The rail blockades may be down and the transportation network working to get back on schedule, but the dispute over the natural gas pipeline in northern British Columbia that started the crisis seems to continue.
The pipeline is to cross 20 indigenous controlled areas and over five years of discussions, all 20 elected band chief councils have come to an agreement with the company, Coastal GasLink. That group includes the Wet’suwet’en as represented by the democratically elected chiefs in the band council.
However a small group of hereditary chiefs are opposed to the pipeline, a position which sparked weeks of solidarity protests, demonstrations and the rail blockades all across the country by other First Nations groups and environmentalist. Eventually the federal and B.C governments came to an agreement with the hereditary chiefs, a deal which calmed the protests and blockades. This was apparently over land rights and not specifically about the pipeline project although details have not been released. The hereditary chiefs say the elected band council chiefs are the creation of the federal Indian Act which was imposed upon all First Nations
Meanwhile, accusations continue to fly back and forth between opposing groups within the Wet’suwet’en about who speaks for that First Nations group.
Last month, Bonnie Georgie, a Wet’suwet’en member of the Witset First Nation said that those like herself who were in favour of the line, were being bullied, threatened and called traitors by the opponents. She added there was a lot of support for the pipeline within the community.
80% of Wet’suwet’en wanted the deal says T. Tait-Day
A third group comprised of women had been created in 2015 called the Wet’suwet’en Matrilineal Coalition (WMC) which promoted the line saying the band needed the money and jobs from Coastal GasLink.
One of the WMC founders, Theresa Tait-Day speaking before a Parliamentary committee said five hereditary chiefs had “hijacked” the project and she criticised the government for making a deal with them.
Quoted by PostMedia “The government has legitimized the meeting with the five hereditary chiefs and left out their entire community. We can not be dictated to by a group of five guys.” She added that 80 per cent of the band wanted the line to proceed. She also said the dispute was hijacked by the solidarity protesters “who have their own agenda”.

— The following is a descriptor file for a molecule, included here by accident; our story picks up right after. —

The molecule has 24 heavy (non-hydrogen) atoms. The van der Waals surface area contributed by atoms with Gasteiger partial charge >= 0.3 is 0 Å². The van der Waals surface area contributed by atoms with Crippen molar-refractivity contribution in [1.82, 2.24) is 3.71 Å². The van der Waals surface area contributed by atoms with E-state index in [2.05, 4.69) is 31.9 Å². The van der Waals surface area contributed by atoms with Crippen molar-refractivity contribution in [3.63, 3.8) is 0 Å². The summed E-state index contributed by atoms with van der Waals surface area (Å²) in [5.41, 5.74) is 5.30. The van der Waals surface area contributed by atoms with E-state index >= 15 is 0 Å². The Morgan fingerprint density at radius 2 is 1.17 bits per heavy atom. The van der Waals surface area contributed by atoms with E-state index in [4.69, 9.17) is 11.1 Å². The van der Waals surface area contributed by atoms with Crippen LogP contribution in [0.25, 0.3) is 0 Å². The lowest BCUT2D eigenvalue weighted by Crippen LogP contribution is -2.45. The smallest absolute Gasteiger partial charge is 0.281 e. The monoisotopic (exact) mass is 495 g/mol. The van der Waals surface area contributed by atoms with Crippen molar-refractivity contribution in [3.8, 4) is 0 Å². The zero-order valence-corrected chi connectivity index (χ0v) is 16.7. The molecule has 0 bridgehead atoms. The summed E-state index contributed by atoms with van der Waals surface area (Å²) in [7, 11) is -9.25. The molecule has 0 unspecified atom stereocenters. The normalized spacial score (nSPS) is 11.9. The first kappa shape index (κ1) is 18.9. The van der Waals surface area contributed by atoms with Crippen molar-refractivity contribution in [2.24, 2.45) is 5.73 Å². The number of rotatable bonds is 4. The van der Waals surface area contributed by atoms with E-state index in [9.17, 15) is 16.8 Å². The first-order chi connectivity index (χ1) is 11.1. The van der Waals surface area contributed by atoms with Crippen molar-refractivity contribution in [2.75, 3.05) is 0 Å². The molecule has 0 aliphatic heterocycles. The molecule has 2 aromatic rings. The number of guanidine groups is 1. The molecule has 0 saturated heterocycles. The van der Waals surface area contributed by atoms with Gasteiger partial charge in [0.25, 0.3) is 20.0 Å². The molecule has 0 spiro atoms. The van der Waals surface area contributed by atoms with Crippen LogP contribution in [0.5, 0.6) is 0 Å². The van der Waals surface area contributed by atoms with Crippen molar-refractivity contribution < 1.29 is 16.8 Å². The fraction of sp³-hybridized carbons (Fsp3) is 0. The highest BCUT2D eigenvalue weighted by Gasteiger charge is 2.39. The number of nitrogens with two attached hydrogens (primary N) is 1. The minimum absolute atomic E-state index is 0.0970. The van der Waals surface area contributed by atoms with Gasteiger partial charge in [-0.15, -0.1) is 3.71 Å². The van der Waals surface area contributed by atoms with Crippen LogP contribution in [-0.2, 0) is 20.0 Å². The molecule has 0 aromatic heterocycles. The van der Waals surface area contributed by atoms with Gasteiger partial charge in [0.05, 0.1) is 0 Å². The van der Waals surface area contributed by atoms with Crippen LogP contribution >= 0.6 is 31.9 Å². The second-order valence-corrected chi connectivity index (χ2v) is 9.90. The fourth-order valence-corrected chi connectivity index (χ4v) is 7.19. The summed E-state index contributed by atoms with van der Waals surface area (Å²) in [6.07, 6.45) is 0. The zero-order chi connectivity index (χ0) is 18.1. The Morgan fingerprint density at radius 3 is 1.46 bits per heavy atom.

Elected chief Maureen Luggi also expressed frustration saying the recent negotiations between the federal and provincial government and the hereditary groups excluded the elected chiefs.
Dan George is an elected chief of the Ts’il Kaz Koh First Nation in B.C which will also decide on the tentative rights and land titles deal between the government and Wet’suwet’en hereditary chiefs. Interviewed by the public broadcaster, CBC, he said he felt the hereditary chiefs were not representing the best interests of their people. He alsl felt it was wrong for the government to exclude the elected chiefs from the negotiations.
CBC Radio “As It Happens”interview host Carol Off with Chief Dan George
Whether the new land rights deal is accepted or not by all parties, the dispute over the pipeline itself apparently still remains unresolved.
- CBC: Feb 11/20: ‘People are afraid to speak up’: Wet’suwet’en member defends her support for pipeline
- PostMedia (via Daily Press) R. Tumilty: Mar 10/20: Pipeline project was ‘hijacked’ by ‘group of five guys,’ former Wet’suwet’en hereditary chief tells MPs
- CBC: Mar 9/20: Elected chiefs should have been at the table for Wet’suwet’en deal, says Chief Dan George
- Global: S. Little: Mar 4/20: Elected Wet’suwet’en chief feels shut out of discussion over tentative deal with B.C., feds
- Aboriginal Peoples Television Network: B. Forester: Mar 10/20: Wet’suwet’en sub-chief who supports Coastal GasLink says supporters, elected chiefs aren’t being heard
- CPAC: Primetime Politics: discussion on Parliamentary hearing and interview with T. Tait Day ( at 52:30 mark)
- Facebook APTN: Tait-Day testimony at Parliamentary Indigenous and Northern Affairs committee (at 1:33:30 mark)